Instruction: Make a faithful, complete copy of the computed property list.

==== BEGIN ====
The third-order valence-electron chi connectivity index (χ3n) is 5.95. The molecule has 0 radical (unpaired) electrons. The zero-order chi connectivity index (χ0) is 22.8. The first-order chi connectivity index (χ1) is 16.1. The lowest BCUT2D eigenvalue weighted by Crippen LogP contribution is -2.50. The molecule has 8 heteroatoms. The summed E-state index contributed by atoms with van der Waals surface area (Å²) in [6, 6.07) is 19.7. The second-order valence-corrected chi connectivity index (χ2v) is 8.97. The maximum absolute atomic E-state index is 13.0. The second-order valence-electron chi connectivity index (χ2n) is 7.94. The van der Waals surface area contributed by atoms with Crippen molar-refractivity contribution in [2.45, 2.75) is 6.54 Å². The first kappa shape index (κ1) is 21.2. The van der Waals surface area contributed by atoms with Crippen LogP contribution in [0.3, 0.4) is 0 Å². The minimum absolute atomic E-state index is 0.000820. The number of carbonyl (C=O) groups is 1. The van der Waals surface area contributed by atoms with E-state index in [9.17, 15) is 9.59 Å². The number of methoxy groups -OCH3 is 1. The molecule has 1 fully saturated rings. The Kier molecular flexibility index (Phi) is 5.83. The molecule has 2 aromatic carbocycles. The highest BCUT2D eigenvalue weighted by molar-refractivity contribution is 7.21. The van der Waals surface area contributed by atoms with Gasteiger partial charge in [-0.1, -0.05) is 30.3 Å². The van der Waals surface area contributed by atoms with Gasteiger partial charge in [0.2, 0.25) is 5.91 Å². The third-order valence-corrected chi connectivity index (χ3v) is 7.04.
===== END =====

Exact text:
The third-order valence-electron chi connectivity index (χ3n) is 5.95. The molecule has 0 radical (unpaired) electrons. The zero-order chi connectivity index (χ0) is 22.8. The first-order chi connectivity index (χ1) is 16.1. The lowest BCUT2D eigenvalue weighted by Crippen LogP contribution is -2.50. The molecule has 8 heteroatoms. The summed E-state index contributed by atoms with van der Waals surface area (Å²) in [6, 6.07) is 19.7. The second-order valence-corrected chi connectivity index (χ2v) is 8.97. The maximum absolute atomic E-state index is 13.0. The second-order valence-electron chi connectivity index (χ2n) is 7.94. The van der Waals surface area contributed by atoms with Crippen molar-refractivity contribution in [2.45, 2.75) is 6.54 Å². The first kappa shape index (κ1) is 21.2. The van der Waals surface area contributed by atoms with Crippen LogP contribution in [0.3, 0.4) is 0 Å². The minimum absolute atomic E-state index is 0.000820. The number of carbonyl (C=O) groups is 1. The van der Waals surface area contributed by atoms with E-state index in [9.17, 15) is 9.59 Å². The number of methoxy groups -OCH3 is 1. The molecule has 1 fully saturated rings. The Kier molecular flexibility index (Phi) is 5.83. The molecule has 2 aromatic carbocycles. The highest BCUT2D eigenvalue weighted by molar-refractivity contribution is 7.21. The van der Waals surface area contributed by atoms with Gasteiger partial charge in [-0.1, -0.05) is 30.3 Å². The van der Waals surface area contributed by atoms with Gasteiger partial charge in [0.2, 0.25) is 5.91 Å². The third-order valence-corrected chi connectivity index (χ3v) is 7.04.